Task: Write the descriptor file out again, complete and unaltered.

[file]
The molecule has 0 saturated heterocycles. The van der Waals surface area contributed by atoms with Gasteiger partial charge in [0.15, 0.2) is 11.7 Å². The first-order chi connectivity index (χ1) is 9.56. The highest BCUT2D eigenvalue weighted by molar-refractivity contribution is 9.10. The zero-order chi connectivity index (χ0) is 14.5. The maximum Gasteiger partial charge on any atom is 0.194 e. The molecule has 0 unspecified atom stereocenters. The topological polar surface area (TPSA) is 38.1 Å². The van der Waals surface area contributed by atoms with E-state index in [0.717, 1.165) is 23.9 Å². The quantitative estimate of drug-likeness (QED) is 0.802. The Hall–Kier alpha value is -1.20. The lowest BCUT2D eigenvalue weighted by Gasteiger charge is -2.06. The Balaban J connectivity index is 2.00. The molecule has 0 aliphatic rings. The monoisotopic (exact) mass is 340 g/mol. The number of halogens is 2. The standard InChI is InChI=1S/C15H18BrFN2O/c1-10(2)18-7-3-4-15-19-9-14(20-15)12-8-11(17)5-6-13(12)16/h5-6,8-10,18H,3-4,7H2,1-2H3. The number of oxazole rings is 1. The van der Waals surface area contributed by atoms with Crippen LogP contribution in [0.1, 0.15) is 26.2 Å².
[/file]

The molecule has 0 saturated heterocycles. The van der Waals surface area contributed by atoms with Gasteiger partial charge in [0.15, 0.2) is 11.7 Å². The first-order chi connectivity index (χ1) is 9.56. The highest BCUT2D eigenvalue weighted by molar-refractivity contribution is 9.10. The zero-order chi connectivity index (χ0) is 14.5. The maximum Gasteiger partial charge on any atom is 0.194 e. The molecule has 0 unspecified atom stereocenters. The topological polar surface area (TPSA) is 38.1 Å². The van der Waals surface area contributed by atoms with E-state index in [0.717, 1.165) is 23.9 Å². The quantitative estimate of drug-likeness (QED) is 0.802. The Hall–Kier alpha value is -1.20. The lowest BCUT2D eigenvalue weighted by Gasteiger charge is -2.06. The Balaban J connectivity index is 2.00. The molecule has 0 aliphatic rings. The monoisotopic (exact) mass is 340 g/mol. The number of halogens is 2. The standard InChI is InChI=1S/C15H18BrFN2O/c1-10(2)18-7-3-4-15-19-9-14(20-15)12-8-11(17)5-6-13(12)16/h5-6,8-10,18H,3-4,7H2,1-2H3. The number of oxazole rings is 1. The van der Waals surface area contributed by atoms with Crippen LogP contribution in [0.1, 0.15) is 26.2 Å².